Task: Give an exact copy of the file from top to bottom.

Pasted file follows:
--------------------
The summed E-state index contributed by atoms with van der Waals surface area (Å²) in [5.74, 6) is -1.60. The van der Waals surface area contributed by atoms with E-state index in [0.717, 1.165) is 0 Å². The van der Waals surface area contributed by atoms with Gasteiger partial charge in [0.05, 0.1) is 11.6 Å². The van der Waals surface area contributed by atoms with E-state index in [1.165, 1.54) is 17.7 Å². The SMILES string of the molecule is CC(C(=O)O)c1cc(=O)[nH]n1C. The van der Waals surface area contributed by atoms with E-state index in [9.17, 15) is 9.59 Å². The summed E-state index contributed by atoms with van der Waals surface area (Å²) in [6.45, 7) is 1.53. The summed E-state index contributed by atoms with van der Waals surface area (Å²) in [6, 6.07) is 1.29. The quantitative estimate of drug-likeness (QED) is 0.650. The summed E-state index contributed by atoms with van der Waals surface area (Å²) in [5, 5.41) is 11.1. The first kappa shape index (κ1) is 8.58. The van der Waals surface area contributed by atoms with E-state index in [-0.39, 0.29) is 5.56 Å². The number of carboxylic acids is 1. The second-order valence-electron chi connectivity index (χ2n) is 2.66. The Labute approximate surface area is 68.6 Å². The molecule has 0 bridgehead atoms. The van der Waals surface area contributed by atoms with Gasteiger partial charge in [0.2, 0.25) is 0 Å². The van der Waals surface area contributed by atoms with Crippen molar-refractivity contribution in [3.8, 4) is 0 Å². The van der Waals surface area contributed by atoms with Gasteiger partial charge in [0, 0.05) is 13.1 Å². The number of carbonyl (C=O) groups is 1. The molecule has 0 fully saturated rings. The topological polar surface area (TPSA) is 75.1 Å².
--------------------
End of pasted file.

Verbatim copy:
The summed E-state index contributed by atoms with van der Waals surface area (Å²) in [5.74, 6) is -1.60. The van der Waals surface area contributed by atoms with E-state index in [0.717, 1.165) is 0 Å². The van der Waals surface area contributed by atoms with Gasteiger partial charge in [0.05, 0.1) is 11.6 Å². The van der Waals surface area contributed by atoms with E-state index in [1.165, 1.54) is 17.7 Å². The SMILES string of the molecule is CC(C(=O)O)c1cc(=O)[nH]n1C. The van der Waals surface area contributed by atoms with E-state index in [9.17, 15) is 9.59 Å². The summed E-state index contributed by atoms with van der Waals surface area (Å²) in [6.45, 7) is 1.53. The summed E-state index contributed by atoms with van der Waals surface area (Å²) in [6, 6.07) is 1.29. The quantitative estimate of drug-likeness (QED) is 0.650. The summed E-state index contributed by atoms with van der Waals surface area (Å²) in [5, 5.41) is 11.1. The first kappa shape index (κ1) is 8.58. The van der Waals surface area contributed by atoms with E-state index in [-0.39, 0.29) is 5.56 Å². The number of carboxylic acids is 1. The second-order valence-electron chi connectivity index (χ2n) is 2.66. The Labute approximate surface area is 68.6 Å². The molecule has 0 bridgehead atoms. The van der Waals surface area contributed by atoms with Gasteiger partial charge in [0.2, 0.25) is 0 Å². The van der Waals surface area contributed by atoms with Crippen molar-refractivity contribution in [3.8, 4) is 0 Å². The van der Waals surface area contributed by atoms with Gasteiger partial charge in [0, 0.05) is 13.1 Å². The number of carbonyl (C=O) groups is 1. The molecule has 0 fully saturated rings. The topological polar surface area (TPSA) is 75.1 Å².